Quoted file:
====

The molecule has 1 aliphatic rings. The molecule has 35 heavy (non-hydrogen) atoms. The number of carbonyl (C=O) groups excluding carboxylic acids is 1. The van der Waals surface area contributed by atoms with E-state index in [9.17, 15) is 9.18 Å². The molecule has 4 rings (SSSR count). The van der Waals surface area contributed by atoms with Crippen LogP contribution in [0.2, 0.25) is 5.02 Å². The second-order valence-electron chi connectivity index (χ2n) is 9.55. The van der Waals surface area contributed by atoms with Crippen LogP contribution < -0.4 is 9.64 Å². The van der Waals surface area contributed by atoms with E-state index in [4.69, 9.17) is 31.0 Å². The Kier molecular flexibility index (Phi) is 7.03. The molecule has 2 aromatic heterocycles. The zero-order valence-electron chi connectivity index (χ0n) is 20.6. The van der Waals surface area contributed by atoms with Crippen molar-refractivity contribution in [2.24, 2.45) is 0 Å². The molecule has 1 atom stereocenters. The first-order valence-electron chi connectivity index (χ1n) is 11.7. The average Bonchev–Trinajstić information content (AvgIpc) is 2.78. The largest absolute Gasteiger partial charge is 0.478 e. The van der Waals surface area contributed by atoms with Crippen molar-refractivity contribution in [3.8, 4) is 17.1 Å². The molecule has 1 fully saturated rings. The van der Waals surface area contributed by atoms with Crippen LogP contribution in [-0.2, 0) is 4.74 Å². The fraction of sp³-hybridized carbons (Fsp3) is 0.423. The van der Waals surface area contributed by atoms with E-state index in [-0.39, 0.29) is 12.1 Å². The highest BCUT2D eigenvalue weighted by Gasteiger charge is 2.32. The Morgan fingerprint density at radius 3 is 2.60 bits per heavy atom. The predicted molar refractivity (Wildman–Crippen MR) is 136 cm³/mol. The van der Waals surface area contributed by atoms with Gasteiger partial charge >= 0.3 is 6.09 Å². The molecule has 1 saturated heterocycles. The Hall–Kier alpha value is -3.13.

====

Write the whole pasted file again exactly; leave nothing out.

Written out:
The molecule has 1 aliphatic rings. The molecule has 35 heavy (non-hydrogen) atoms. The number of carbonyl (C=O) groups excluding carboxylic acids is 1. The van der Waals surface area contributed by atoms with E-state index in [9.17, 15) is 9.18 Å². The molecule has 4 rings (SSSR count). The van der Waals surface area contributed by atoms with Crippen LogP contribution in [0.2, 0.25) is 5.02 Å². The second-order valence-electron chi connectivity index (χ2n) is 9.55. The van der Waals surface area contributed by atoms with Crippen LogP contribution < -0.4 is 9.64 Å². The van der Waals surface area contributed by atoms with E-state index in [4.69, 9.17) is 31.0 Å². The Kier molecular flexibility index (Phi) is 7.03. The molecule has 2 aromatic heterocycles. The zero-order valence-electron chi connectivity index (χ0n) is 20.6. The van der Waals surface area contributed by atoms with Crippen molar-refractivity contribution in [2.24, 2.45) is 0 Å². The molecule has 1 atom stereocenters. The first-order valence-electron chi connectivity index (χ1n) is 11.7. The average Bonchev–Trinajstić information content (AvgIpc) is 2.78. The largest absolute Gasteiger partial charge is 0.478 e. The van der Waals surface area contributed by atoms with Crippen molar-refractivity contribution in [3.8, 4) is 17.1 Å². The molecule has 1 fully saturated rings. The van der Waals surface area contributed by atoms with Crippen LogP contribution in [-0.2, 0) is 4.74 Å². The fraction of sp³-hybridized carbons (Fsp3) is 0.423. The van der Waals surface area contributed by atoms with E-state index in [-0.39, 0.29) is 12.1 Å². The highest BCUT2D eigenvalue weighted by Gasteiger charge is 2.32. The Morgan fingerprint density at radius 3 is 2.60 bits per heavy atom. The predicted molar refractivity (Wildman–Crippen MR) is 136 cm³/mol. The van der Waals surface area contributed by atoms with Gasteiger partial charge >= 0.3 is 6.09 Å². The molecule has 1 saturated heterocycles. The Hall–Kier alpha value is -3.13.